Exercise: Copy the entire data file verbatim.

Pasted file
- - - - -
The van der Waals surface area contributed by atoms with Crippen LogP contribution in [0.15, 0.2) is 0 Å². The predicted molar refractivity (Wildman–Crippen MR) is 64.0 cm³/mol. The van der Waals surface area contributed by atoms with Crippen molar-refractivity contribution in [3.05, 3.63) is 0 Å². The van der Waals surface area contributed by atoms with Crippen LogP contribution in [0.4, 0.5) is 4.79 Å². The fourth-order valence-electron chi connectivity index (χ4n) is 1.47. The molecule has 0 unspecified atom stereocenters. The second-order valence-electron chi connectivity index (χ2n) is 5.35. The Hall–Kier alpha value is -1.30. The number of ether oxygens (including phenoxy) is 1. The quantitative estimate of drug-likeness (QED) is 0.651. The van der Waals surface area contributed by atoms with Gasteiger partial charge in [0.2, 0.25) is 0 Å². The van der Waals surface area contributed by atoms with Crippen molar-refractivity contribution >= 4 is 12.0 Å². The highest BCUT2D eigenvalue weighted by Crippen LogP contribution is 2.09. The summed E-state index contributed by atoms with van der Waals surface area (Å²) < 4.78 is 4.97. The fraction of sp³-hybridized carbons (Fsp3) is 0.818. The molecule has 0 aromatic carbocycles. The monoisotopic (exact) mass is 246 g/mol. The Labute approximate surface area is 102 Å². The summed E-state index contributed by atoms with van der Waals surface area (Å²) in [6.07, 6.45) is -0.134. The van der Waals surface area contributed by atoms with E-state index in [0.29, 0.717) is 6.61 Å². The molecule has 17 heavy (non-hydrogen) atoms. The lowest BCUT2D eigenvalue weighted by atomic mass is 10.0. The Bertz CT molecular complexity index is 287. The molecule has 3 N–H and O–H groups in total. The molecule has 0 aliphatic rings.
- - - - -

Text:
The van der Waals surface area contributed by atoms with Crippen LogP contribution in [0.15, 0.2) is 0 Å². The predicted molar refractivity (Wildman–Crippen MR) is 64.0 cm³/mol. The van der Waals surface area contributed by atoms with Crippen molar-refractivity contribution in [3.05, 3.63) is 0 Å². The van der Waals surface area contributed by atoms with Crippen LogP contribution in [0.4, 0.5) is 4.79 Å². The fourth-order valence-electron chi connectivity index (χ4n) is 1.47. The molecule has 0 unspecified atom stereocenters. The second-order valence-electron chi connectivity index (χ2n) is 5.35. The Hall–Kier alpha value is -1.30. The number of ether oxygens (including phenoxy) is 1. The quantitative estimate of drug-likeness (QED) is 0.651. The van der Waals surface area contributed by atoms with Gasteiger partial charge in [0.2, 0.25) is 0 Å². The van der Waals surface area contributed by atoms with Crippen molar-refractivity contribution >= 4 is 12.0 Å². The highest BCUT2D eigenvalue weighted by Crippen LogP contribution is 2.09. The summed E-state index contributed by atoms with van der Waals surface area (Å²) < 4.78 is 4.97. The fraction of sp³-hybridized carbons (Fsp3) is 0.818. The molecule has 0 aromatic carbocycles. The monoisotopic (exact) mass is 246 g/mol. The Labute approximate surface area is 102 Å². The summed E-state index contributed by atoms with van der Waals surface area (Å²) in [6.07, 6.45) is -0.134. The van der Waals surface area contributed by atoms with E-state index in [0.29, 0.717) is 6.61 Å². The molecule has 17 heavy (non-hydrogen) atoms. The lowest BCUT2D eigenvalue weighted by atomic mass is 10.0. The Bertz CT molecular complexity index is 287. The molecule has 3 N–H and O–H groups in total. The molecule has 0 aliphatic rings.